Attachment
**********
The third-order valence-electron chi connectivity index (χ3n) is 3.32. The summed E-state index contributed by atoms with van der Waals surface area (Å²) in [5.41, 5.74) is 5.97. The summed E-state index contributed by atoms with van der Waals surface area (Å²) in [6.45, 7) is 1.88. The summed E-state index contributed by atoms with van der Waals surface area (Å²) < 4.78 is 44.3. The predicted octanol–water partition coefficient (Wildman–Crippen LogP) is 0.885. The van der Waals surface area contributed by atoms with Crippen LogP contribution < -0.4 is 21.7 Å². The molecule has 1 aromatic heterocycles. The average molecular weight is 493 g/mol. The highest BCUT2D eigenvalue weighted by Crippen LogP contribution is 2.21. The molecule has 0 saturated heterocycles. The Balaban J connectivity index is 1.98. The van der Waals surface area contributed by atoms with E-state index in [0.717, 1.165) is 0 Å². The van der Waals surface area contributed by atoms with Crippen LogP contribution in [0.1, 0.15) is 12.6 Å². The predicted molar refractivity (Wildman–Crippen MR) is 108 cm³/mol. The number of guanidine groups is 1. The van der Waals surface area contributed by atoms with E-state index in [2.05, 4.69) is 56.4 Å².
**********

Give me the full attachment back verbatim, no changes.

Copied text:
The third-order valence-electron chi connectivity index (χ3n) is 3.32. The summed E-state index contributed by atoms with van der Waals surface area (Å²) in [5.41, 5.74) is 5.97. The summed E-state index contributed by atoms with van der Waals surface area (Å²) in [6.45, 7) is 1.88. The summed E-state index contributed by atoms with van der Waals surface area (Å²) < 4.78 is 44.3. The predicted octanol–water partition coefficient (Wildman–Crippen LogP) is 0.885. The van der Waals surface area contributed by atoms with Crippen LogP contribution < -0.4 is 21.7 Å². The molecule has 1 aromatic heterocycles. The average molecular weight is 493 g/mol. The highest BCUT2D eigenvalue weighted by Crippen LogP contribution is 2.21. The molecule has 0 saturated heterocycles. The Balaban J connectivity index is 1.98. The van der Waals surface area contributed by atoms with E-state index in [0.717, 1.165) is 0 Å². The van der Waals surface area contributed by atoms with Crippen LogP contribution in [0.1, 0.15) is 12.6 Å². The predicted molar refractivity (Wildman–Crippen MR) is 108 cm³/mol. The number of guanidine groups is 1. The van der Waals surface area contributed by atoms with E-state index in [2.05, 4.69) is 56.4 Å².